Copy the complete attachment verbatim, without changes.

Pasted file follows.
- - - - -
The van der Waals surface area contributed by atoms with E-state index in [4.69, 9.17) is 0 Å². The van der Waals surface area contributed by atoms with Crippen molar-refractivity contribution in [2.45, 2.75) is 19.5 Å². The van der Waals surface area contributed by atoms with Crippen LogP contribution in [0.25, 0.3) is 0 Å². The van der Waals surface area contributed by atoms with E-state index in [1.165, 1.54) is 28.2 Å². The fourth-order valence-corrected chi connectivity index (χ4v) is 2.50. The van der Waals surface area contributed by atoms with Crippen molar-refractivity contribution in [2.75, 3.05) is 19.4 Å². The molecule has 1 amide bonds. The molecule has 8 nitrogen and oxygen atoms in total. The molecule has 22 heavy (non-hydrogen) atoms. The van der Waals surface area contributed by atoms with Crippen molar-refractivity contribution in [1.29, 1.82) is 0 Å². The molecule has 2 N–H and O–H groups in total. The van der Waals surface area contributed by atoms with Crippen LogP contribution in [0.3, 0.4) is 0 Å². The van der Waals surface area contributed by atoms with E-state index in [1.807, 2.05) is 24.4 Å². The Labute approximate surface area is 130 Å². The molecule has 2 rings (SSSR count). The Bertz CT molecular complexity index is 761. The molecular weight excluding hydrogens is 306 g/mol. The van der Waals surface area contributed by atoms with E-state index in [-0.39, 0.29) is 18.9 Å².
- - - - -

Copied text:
The van der Waals surface area contributed by atoms with E-state index in [4.69, 9.17) is 0 Å². The van der Waals surface area contributed by atoms with Crippen molar-refractivity contribution in [2.45, 2.75) is 19.5 Å². The van der Waals surface area contributed by atoms with Crippen LogP contribution in [0.25, 0.3) is 0 Å². The van der Waals surface area contributed by atoms with E-state index in [1.165, 1.54) is 28.2 Å². The fourth-order valence-corrected chi connectivity index (χ4v) is 2.50. The van der Waals surface area contributed by atoms with Crippen molar-refractivity contribution in [2.75, 3.05) is 19.4 Å². The molecule has 1 amide bonds. The molecule has 8 nitrogen and oxygen atoms in total. The molecule has 22 heavy (non-hydrogen) atoms. The van der Waals surface area contributed by atoms with Crippen molar-refractivity contribution in [1.29, 1.82) is 0 Å². The molecule has 2 N–H and O–H groups in total. The van der Waals surface area contributed by atoms with Crippen LogP contribution in [0.3, 0.4) is 0 Å². The van der Waals surface area contributed by atoms with E-state index in [1.807, 2.05) is 24.4 Å². The Labute approximate surface area is 130 Å². The molecule has 2 rings (SSSR count). The Bertz CT molecular complexity index is 761. The molecular weight excluding hydrogens is 306 g/mol. The van der Waals surface area contributed by atoms with E-state index in [-0.39, 0.29) is 18.9 Å².